In recent years, there has been increased attention on the overprescribing of antimicrobials due to a surge in drug-resistant bacteria and superbugs. Current estimates show that about 2 million Americans are sickened and another 23,000 die from drug-resistant infections each year. These issues persist despite quality improvement efforts and the launching of campaigns to fight the problem.
According to published research, antibiotics are used in approximately 56% of inpatients who are cared for in hospitals in the United States. However, antibiotic use is deemed inappropriate in nearly half of these cases. The inappropriate use of antibiotics can contribute to significant health issues, including antibiotic resistance, clinical failure, adverse drug events, and excessive costs.
In a retrospective study published in Infection Control & Hospital Epidemiology, Gregory A. Filice, MD, and colleagues sought to detail the relationship between diagnostic errors and inappropriate antimicrobial treatment courses. The authors analyzed 500 randomly selected inpatient cases at the Minneapolis VA Medical Center in which an antimicrobial course was prescribed between October 2007 and September 2008. Four reviewers who were board-certified in internal medicine and infectious diseases then assessed the accuracy of the initial provider diagnosis for the condition that led to the antimicrobial course and whether or not the course was appropriate.
Study results showed that initial provider diagnoses were correct in more than half of cases the cases assessed, but many were incorrect or had diagnostic accuracy that was undeterminable. In 6% of cases, the initial provider’s diagnosis was a sign or symptom rather than a syndrome or disease.
“Overall, only 58% of patients received a correct diagnosis,” says Dr. Filice. “This indicates that diagnostic errors were more prevalent in our study than what has been seen in previous studies unrelated to antimicrobial use.” Several common incorrect diagnoses were also identified by the research team (Table).
“When the diagnosis from the initial provider was correct, 62% of antimicrobial courses were deemed appropriate,” says Dr. Filice. However, antimicrobial courses were deemed appropriate in only 5% of cases when the diagnosis was incorrect or indeterminate or when providers were treating a sign or symptom rather than a syndrome or disease.
When the research team further explored cases in which antimicrobial courses were not deemed appropriate, the reasons varied by diagnostic accuracy. For example, incorrect antimicrobials were selected in 73% of cases when the diagnosis was correct. In 84% of other cases, antimicrobial therapy was not indicated. “This incorrect use of antibiotics can cause patient harm, reduce the effectiveness of antibiotics, and increase healthcare costs,” Dr. Filice says.
“Hospitalized patients are a complicated group to manage and often have underlying diseases or comorbidities that make treating them even more challenging,” says Dr. Filice. “This can contribute to incorrect diagnoses and inappropriate use of antibiotics at hospitals.” He adds that healthcare providers are often forced to rely on intuitive processes rather than taking an analytical approach that is safer, more reliable, and more effective.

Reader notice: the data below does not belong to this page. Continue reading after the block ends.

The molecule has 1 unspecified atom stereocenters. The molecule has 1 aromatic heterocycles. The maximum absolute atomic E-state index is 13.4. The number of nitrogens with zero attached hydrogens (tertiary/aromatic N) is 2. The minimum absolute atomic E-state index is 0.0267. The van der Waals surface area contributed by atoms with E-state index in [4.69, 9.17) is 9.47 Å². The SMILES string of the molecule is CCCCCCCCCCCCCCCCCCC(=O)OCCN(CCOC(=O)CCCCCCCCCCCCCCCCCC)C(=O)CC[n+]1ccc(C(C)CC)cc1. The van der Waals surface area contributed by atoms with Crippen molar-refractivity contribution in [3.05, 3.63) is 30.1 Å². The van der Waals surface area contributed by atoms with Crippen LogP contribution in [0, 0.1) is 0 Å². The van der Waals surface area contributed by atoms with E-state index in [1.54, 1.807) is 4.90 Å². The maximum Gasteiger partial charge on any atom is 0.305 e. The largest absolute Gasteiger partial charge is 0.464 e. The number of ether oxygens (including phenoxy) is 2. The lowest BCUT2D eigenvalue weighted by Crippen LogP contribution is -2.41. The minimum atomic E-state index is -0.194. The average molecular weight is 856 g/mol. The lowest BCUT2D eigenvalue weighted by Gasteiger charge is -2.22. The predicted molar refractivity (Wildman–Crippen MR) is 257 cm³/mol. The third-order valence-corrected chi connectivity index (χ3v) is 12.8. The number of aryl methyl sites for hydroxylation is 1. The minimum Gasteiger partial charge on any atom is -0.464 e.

The investigators also note that many healthcare providers are under considerable pressure due to being overworked and significant time constraints when seeing a high volume of patients. Many physicians also experience fatigue, sleep deprivation, and/or mental overload more often when working in the inpatient setting. “In addition, doctors frequently receive patients with a previous diagnosis from another physician,” Dr. Filice says. Other contributing factors that can lead to an inaccurate diagnosis and inappropriate antibiotic use include a lack of clinical experience and minimal personal experience with adverse drug effects.
Seeing the Big Picture
Throughout the U.S., hospitals are launching antimicrobial stewardship programs to oversee antibiotic use, but Dr. Filice emphasizes that it is important to design these initiatives to help healthcare providers make accurate diagnoses initially and empower them to know when antibiotics can be safely withheld. “There are times when it makes more sense to watch and observe rather than prescribe patients an antibiotic,” he says.
More research is needed to improve diagnostic accuracy because it is integral to the safe use of antibiotics, according to Dr. Filice. “To improve the use of antibiotics in healthcare, we must look for tools and strategies that help clinicians decrease unnecessary and potentially harmful antibiotic use,” he says. “This is a critical step toward improving outcomes, preserving antimicrobial efficacy, and decreasing healthcare costs.”
Readings & Resources (click to view)
Filice GA, Drekonja DM, Thurn HR, et al. Diagnostic errors that lead to inappropriate antimicrobial use. Infect Control Hosp Epidemiol 2015;36:949-956. Available at: http://journals.cambridge.org/action/displayAbstract?aid=9850558&fileId=S0899823X15001130.
Drekonja DM, Filice GA, Greer N, et al. Antimicrobial stewardship in outpatient settings: a systematic review. Infect Control Hosp Epidemiol. 2015;36:142-152.
Filice GA, Drekonja DM, Thurn JR, et al. Use of a computer decision support system and antimicrobial therapy appropriateness. Infect Control Hosp Epidemiol. 2013;34:558-565.
Linkin DR, Fishman NO, Landis JR, et al. Effect of communication errors during calls to an antimicrobial stewardship program. Infect Control Hosp Epidemiol. 2007;28:1374-1381.